The woman in my position before me developed arthritis in both knees, and routinely had hand surgery on her hands and forearms for carpal tunnel syndrome. (My job initially was basically to serve as her arms and legs.) I pulled the same old lower lumbar muscles I always do right in the middle of writing this blog, and have had to return to my old regimen of core exercises recommended for 70-year-olds just to maintain. The grande dame archivist of my region has a persistent cough which her pulmonologist attributes to forty years of work in basements, breathing dust and red rot. I have a colleague so sensitive to active mold that he’s our canary in the coal mine: if he’s sneezing, I’ve got to quarantine something.

The gods ask Ninhursag for help, and she relents, again taking ab from Enki, and giving birth to eight gods of healing for each of Enki’s afflicted regions. Waters ebb and flow across the land, bringing life to the parched, bearing fruit. The waters bring along with life, suffering. And for each form of suffering, there is a healing genius.

And here’s where I would pivot from the bodies to the intellectual corpus of work. The archival profession, like Enki floating in the river which is himself, has eaten dire fruits and has abscesses. We have a fetish for conservation science, where we need the god of triage. We prize visualizations of description over the grunt work of tilling the bulk of the 19th and 20th centuries to bear real fruit. We enshrine the rights of donors at the expense of the sovereign powers and rights of users, of society writ large. We have an absolute paranoia about copyright, which can really only be lanced by the goddess of not giving a shit and wishing a motherfucker would. We have work to do, and, unlike poor Enki, no external source of relief, and so we will heal ourselves by ourselves, or languish in our excruciating insufficiency to the given task.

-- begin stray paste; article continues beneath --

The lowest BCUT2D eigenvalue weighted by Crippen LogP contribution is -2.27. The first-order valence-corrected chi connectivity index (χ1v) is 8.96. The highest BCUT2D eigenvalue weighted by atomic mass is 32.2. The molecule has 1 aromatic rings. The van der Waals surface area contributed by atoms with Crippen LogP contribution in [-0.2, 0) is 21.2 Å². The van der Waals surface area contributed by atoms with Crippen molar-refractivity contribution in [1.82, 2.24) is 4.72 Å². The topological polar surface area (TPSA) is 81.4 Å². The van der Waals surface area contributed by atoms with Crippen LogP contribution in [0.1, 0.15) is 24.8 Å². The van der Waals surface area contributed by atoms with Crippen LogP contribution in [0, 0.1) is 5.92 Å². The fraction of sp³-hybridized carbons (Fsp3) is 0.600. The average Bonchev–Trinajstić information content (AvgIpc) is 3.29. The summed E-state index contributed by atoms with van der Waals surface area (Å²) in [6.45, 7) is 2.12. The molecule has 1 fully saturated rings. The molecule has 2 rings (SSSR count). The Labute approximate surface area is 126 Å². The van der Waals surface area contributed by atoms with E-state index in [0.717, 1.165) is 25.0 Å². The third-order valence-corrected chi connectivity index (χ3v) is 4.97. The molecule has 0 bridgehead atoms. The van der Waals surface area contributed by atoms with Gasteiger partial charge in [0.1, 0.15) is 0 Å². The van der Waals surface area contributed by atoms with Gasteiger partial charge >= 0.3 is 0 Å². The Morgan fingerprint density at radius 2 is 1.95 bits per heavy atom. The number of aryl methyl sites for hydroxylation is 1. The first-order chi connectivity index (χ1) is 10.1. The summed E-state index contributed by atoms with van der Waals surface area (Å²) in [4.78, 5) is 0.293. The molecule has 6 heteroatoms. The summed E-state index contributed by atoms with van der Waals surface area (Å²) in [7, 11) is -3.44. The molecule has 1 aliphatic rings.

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J. J. Audubon, Bluebirds

Why is it a shock that we don’t have good access to this stuff? Think of the Library of Congress’ harvest of Twitter as if it were paper: 24 billion pages of text. Probably 6 million cubic feet. Growing by 14,000 cubic feet a _day_. Created by 140 million authorities. With integrity, chain of custody, privacy and political problems, such as: How do you reveal that a post by a Thai blogger committing lèse majesté against Bhumibol has been suppressed in his homeland by Twitter Co.?

What’s revealing is that the writer’s angle here — Can deleted tweets now be made accessible? — is almost shamanic: “Now, through magic, we can hear the 18 1/2-minutes that Rose Mary Wood erased! Or failing that, we can see Rep. Anthony Weiner’s chest again.” The carrier — UTF-8 instead of paper — has seduced us into thinking that since storage isn’t a problem, intellectual control isn’t a problem. Digital stuff is magic; in the interwebs, access is innate.

But intellectual control and access are built into physical care and handling of paper in a way that we haven’t fully replicated with born-digital collections. And so the Big Twitter Capture totally flouts the cardinal rule of good collections of ephemera: Define Narrowly, and Weed Ruthlessly.

There’s a kind of shallow populism at work here, the kind that believes that appraisal is strictly disciplinary and recapitulates in collections power-dominance over people. This is why we acquire widely: to guarantee that neglected parties have a voice in the susurrus of the archives. Theoretically speaking, this rhetoric of empowerment is bogus; people or groups marginalized from our collections are not themselves without power or voice, it’s just that we haven’t trapped either one of them in amber, we haven’t institutionalized their infra-power. The assumption that we can bring everything in without a solid plan for access, and just leave IT gurus and researchers to make sense of the pile is precisely the opposite of populism.

In 2010 the Pennsylvania state archives gets six figures from NHPRC to do MPLP on 26000 cubic feet, or about 37% of its holdings. Two years later, 11000 feet had been processed, and 4000 weeded, which is basically herculean. And still barely enough to keep up with growth. By way of really offhand comparison, the much smaller state of Vermont’s records center in 2011 grew by 12,000 cubic feet to 98,000 total (PDF, page 8). In the same year, 6,000 cubic feet met retention.